What is a parable?


This entry is part 2 of 2 in the series Parables of Jesus

I guess it’s important to look at what a parable really is, before we dive right in and look at them.  While it would be sort of funny to put in the technical definition right away – here’s one that’s actually useful – 

In the NT the actual word ‘parable’ is used with the same broad variety of meaning as Heb. māšāl to refer to almost any kind of non-literal utterance.  1)Tasker, R. V. G., & Marshall, I. H. (1996). Parable. In D. R. W. Wood, A. R. Millard, J. I. Packer, & D. J. Wiseman (Eds.), New Bible dictionary (3rd ed., p. 867). Leicester, England; Downers Grove, IL: InterVarsity Press.  

I think the key to this definition is to remember that it’s a “non-literal utterence”.  
In even more plain words, it’s something said that was not, is not, and was never meant to – be taken literally.

Realizing this would take away a lot of the complaints people have about many of the things Jesus said.  There are lots of examples of people who have issues with things Jesus said in parables that seem to be impossible in the “real” world.  And, while there’s always the possibility of miracles to explain some of what Jesus said, we also see many instances where Christians go out of there way – occasionally getting all twisted up in their words – trying to show how a literal interpretation of Jesus’ parables is possible.

It’s a shame.  It would be far easier to explain the definition of the word “parable”, than it would be to twist a parable to actually meet the requirements of being literally true.

It isn’t exactly easy to show the same definition of parable is still in use today. but let’s follow the trail from dictionary.com to show that the meaning of the word has not changed since Biblical times.  I’ve underlined the word from each definition that we’ll use in the subsequent definition to be looked up.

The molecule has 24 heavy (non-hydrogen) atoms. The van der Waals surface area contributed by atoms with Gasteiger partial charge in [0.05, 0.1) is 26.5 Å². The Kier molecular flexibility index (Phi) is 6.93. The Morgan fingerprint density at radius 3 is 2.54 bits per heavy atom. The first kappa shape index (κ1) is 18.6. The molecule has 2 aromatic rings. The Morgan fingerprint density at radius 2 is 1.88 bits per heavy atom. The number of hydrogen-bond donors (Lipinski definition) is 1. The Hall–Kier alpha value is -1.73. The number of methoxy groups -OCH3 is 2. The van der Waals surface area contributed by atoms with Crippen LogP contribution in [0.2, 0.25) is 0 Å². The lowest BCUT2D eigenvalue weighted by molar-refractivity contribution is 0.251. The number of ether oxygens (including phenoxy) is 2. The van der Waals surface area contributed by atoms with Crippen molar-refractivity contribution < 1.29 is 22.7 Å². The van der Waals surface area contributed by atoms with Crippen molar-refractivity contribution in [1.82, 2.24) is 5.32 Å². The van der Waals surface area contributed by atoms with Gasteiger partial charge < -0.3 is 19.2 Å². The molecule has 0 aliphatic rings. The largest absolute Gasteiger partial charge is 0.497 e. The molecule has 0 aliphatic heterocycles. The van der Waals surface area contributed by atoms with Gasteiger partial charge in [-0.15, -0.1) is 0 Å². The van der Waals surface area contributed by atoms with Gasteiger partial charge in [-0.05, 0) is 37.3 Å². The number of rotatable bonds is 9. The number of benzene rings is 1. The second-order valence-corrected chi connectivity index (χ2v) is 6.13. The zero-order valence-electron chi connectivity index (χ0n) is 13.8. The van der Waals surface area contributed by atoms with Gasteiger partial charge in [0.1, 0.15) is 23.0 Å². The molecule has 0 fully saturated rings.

parable –

noun

1. a short allegorical story designed to illustrate or teach some truth, religious principle, or moral lesson.

2. a statement or comment that conveys a meaning indirectly by the use of comparison, analogy, or the like.

allegorical –

adjective

1. consisting of or pertaining to allegory; of the nature of or containing allegory; figurative:
an allegorical poem; an allegorical meaning.

allegory

noun, plural allegories.

1. a representation of an abstract or spiritual meaning through concrete or material forms; figurative treatment of one subject under the guise of another.

2. a symbolical narrative:
the allegory of Piers Plowman.

3. emblem (def 3).

figurative

adjective

1. of the nature of or involving a figure of speech, especially a metaphor; metaphorical and not literal:
The word “head” has several figurative senses, as in “She’s the head of the company.”.
Synonyms: metaphorical, not literal, symbolic.

2. metaphorically so called:
His remark was a figurative boomerang.

3. abounding in or fond of figures of speech:
Elizabethan poetry is highly figurative.
Synonyms: ornate, ornamental, flowery, elaborate, florid, grandiloquent.

4. representing by means of a figure or likeness, as in drawing or sculpture.

5. representing by a figure or emblem; emblematic.